Puerto Rico Governor Signs $2 Billion Tax Relief Bill
By Luis Valentin Ortiz
Puerto Rico Governor Ricardo Rosselló signed into law on Monday legislation to provide nearly $2 billion in tax relief over five years amid concerns by the U.S. commonwealth’s federally created fiscal oversight board about how the island will fund the tax break.
Rosselló said the new law will improve the island’s investment climate, while providing tax cuts for residents and businesses.
The legislation, which was introduced in April, establishes an earned income tax credit of as much as $2,000 annually per worker and slightly reduces individual and corporate income tax rates, as well as the sales tax on prepared food. It further eliminates a tax on business-to-business transactions for those establishments with annual revenue of less than $200,000, affecting almost three-quarters of island businesses.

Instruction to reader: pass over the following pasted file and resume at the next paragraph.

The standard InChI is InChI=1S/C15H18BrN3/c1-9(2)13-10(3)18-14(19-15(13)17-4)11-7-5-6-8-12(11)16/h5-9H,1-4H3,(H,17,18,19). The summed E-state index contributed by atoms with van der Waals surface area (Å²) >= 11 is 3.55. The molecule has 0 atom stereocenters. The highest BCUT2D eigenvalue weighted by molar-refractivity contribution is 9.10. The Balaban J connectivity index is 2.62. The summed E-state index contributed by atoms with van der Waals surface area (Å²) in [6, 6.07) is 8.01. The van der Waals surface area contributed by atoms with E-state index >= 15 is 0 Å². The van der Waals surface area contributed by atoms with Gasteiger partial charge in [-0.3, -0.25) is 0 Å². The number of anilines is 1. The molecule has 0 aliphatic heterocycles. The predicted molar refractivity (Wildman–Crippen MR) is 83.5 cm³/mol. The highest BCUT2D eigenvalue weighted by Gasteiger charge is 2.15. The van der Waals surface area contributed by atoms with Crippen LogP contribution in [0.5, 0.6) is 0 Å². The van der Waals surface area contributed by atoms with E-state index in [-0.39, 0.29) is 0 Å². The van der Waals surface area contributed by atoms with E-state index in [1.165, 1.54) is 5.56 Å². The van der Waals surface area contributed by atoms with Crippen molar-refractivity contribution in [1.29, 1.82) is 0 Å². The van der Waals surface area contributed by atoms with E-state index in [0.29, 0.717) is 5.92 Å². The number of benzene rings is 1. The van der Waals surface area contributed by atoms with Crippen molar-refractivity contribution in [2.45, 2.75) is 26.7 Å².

Most of the changes will take effect next year, the governor said.
To fund the tax cuts, the bankrupt U.S. commonwealth is counting on $1.7 billion in additional revenue over the next five years from increased efforts to collect taxes. The $200 million annual cost of the earned income tax credit was previously included in the government’s projected expenditures.